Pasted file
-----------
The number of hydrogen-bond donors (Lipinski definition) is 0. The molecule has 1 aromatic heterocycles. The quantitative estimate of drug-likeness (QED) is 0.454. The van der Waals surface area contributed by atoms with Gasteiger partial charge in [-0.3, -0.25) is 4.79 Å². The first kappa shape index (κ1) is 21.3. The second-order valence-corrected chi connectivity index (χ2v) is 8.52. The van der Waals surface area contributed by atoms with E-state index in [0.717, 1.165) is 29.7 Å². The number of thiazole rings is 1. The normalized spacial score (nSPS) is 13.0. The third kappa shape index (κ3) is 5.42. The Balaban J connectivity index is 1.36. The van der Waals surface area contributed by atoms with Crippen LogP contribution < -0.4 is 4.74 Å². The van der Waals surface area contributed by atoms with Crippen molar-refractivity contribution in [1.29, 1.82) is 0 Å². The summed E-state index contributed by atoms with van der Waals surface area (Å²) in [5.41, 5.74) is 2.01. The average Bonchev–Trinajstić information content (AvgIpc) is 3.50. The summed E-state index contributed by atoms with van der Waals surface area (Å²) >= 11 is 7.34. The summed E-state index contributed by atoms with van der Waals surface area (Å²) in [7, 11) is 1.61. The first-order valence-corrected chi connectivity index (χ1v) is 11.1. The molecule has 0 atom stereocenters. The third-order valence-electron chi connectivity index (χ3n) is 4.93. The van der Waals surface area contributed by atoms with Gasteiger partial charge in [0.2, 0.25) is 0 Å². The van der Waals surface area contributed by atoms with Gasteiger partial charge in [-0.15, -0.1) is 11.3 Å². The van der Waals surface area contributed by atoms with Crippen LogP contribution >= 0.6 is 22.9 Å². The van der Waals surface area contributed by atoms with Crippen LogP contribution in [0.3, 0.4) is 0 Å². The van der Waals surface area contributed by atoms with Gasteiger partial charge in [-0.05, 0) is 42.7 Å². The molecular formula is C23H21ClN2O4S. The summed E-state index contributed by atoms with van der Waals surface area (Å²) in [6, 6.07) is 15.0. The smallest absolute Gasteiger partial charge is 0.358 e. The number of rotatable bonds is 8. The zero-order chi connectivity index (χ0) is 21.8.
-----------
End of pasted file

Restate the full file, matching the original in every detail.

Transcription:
The number of hydrogen-bond donors (Lipinski definition) is 0. The molecule has 1 aromatic heterocycles. The quantitative estimate of drug-likeness (QED) is 0.454. The van der Waals surface area contributed by atoms with Gasteiger partial charge in [-0.3, -0.25) is 4.79 Å². The first kappa shape index (κ1) is 21.3. The second-order valence-corrected chi connectivity index (χ2v) is 8.52. The van der Waals surface area contributed by atoms with E-state index in [0.717, 1.165) is 29.7 Å². The number of thiazole rings is 1. The normalized spacial score (nSPS) is 13.0. The third kappa shape index (κ3) is 5.42. The Balaban J connectivity index is 1.36. The van der Waals surface area contributed by atoms with Crippen LogP contribution < -0.4 is 4.74 Å². The van der Waals surface area contributed by atoms with Crippen molar-refractivity contribution in [1.29, 1.82) is 0 Å². The summed E-state index contributed by atoms with van der Waals surface area (Å²) in [5.41, 5.74) is 2.01. The average Bonchev–Trinajstić information content (AvgIpc) is 3.50. The summed E-state index contributed by atoms with van der Waals surface area (Å²) >= 11 is 7.34. The summed E-state index contributed by atoms with van der Waals surface area (Å²) in [7, 11) is 1.61. The first-order valence-corrected chi connectivity index (χ1v) is 11.1. The molecule has 0 atom stereocenters. The third-order valence-electron chi connectivity index (χ3n) is 4.93. The van der Waals surface area contributed by atoms with Gasteiger partial charge in [0.2, 0.25) is 0 Å². The van der Waals surface area contributed by atoms with Gasteiger partial charge in [-0.15, -0.1) is 11.3 Å². The van der Waals surface area contributed by atoms with Crippen LogP contribution >= 0.6 is 22.9 Å². The van der Waals surface area contributed by atoms with Crippen LogP contribution in [0.3, 0.4) is 0 Å². The van der Waals surface area contributed by atoms with Gasteiger partial charge in [-0.05, 0) is 42.7 Å². The molecular formula is C23H21ClN2O4S. The summed E-state index contributed by atoms with van der Waals surface area (Å²) in [6, 6.07) is 15.0. The smallest absolute Gasteiger partial charge is 0.358 e. The number of rotatable bonds is 8. The zero-order chi connectivity index (χ0) is 21.8.